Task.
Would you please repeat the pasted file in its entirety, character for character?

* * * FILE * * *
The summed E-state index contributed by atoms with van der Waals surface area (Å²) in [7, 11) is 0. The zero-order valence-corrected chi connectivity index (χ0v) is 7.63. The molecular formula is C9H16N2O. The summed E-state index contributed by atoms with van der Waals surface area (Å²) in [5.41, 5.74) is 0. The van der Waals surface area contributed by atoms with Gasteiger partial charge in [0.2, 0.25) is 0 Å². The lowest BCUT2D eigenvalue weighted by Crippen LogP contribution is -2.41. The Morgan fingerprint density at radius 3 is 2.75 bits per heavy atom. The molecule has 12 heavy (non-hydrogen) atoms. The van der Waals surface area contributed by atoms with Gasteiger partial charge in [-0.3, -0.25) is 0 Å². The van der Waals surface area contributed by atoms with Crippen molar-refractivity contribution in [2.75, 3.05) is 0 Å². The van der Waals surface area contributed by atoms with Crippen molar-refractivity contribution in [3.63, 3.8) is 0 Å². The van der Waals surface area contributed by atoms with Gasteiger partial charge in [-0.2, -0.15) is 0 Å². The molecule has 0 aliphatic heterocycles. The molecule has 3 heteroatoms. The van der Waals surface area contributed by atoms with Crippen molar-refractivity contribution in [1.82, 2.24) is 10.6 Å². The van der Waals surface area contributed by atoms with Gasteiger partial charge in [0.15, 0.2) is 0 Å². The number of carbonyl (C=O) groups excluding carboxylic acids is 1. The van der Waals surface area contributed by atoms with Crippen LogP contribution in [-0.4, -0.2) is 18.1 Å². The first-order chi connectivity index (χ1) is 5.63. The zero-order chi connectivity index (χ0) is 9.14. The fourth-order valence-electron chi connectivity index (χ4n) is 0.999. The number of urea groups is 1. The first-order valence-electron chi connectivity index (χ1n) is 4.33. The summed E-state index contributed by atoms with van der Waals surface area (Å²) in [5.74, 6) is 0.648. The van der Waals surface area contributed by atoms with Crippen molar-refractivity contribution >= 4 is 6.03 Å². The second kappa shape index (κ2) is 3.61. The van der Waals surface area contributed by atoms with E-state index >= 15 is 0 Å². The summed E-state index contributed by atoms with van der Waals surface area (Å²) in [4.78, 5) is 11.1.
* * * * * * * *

The summed E-state index contributed by atoms with van der Waals surface area (Å²) in [7, 11) is 0. The zero-order valence-corrected chi connectivity index (χ0v) is 7.63. The molecular formula is C9H16N2O. The summed E-state index contributed by atoms with van der Waals surface area (Å²) in [5.41, 5.74) is 0. The van der Waals surface area contributed by atoms with Gasteiger partial charge in [0.2, 0.25) is 0 Å². The lowest BCUT2D eigenvalue weighted by Crippen LogP contribution is -2.41. The Morgan fingerprint density at radius 3 is 2.75 bits per heavy atom. The molecule has 12 heavy (non-hydrogen) atoms. The van der Waals surface area contributed by atoms with Gasteiger partial charge in [-0.3, -0.25) is 0 Å². The van der Waals surface area contributed by atoms with Crippen molar-refractivity contribution in [2.75, 3.05) is 0 Å². The van der Waals surface area contributed by atoms with Crippen molar-refractivity contribution in [3.63, 3.8) is 0 Å². The van der Waals surface area contributed by atoms with Gasteiger partial charge in [-0.2, -0.15) is 0 Å². The molecule has 0 aliphatic heterocycles. The molecule has 3 heteroatoms. The van der Waals surface area contributed by atoms with Crippen molar-refractivity contribution in [1.82, 2.24) is 10.6 Å². The van der Waals surface area contributed by atoms with Gasteiger partial charge in [0.15, 0.2) is 0 Å². The number of carbonyl (C=O) groups excluding carboxylic acids is 1. The van der Waals surface area contributed by atoms with Crippen LogP contribution in [-0.4, -0.2) is 18.1 Å². The first-order chi connectivity index (χ1) is 5.63. The zero-order chi connectivity index (χ0) is 9.14. The fourth-order valence-electron chi connectivity index (χ4n) is 0.999. The number of urea groups is 1. The first-order valence-electron chi connectivity index (χ1n) is 4.33. The summed E-state index contributed by atoms with van der Waals surface area (Å²) in [5.74, 6) is 0.648. The van der Waals surface area contributed by atoms with Crippen molar-refractivity contribution >= 4 is 6.03 Å². The second kappa shape index (κ2) is 3.61. The van der Waals surface area contributed by atoms with E-state index >= 15 is 0 Å². The summed E-state index contributed by atoms with van der Waals surface area (Å²) in [4.78, 5) is 11.1.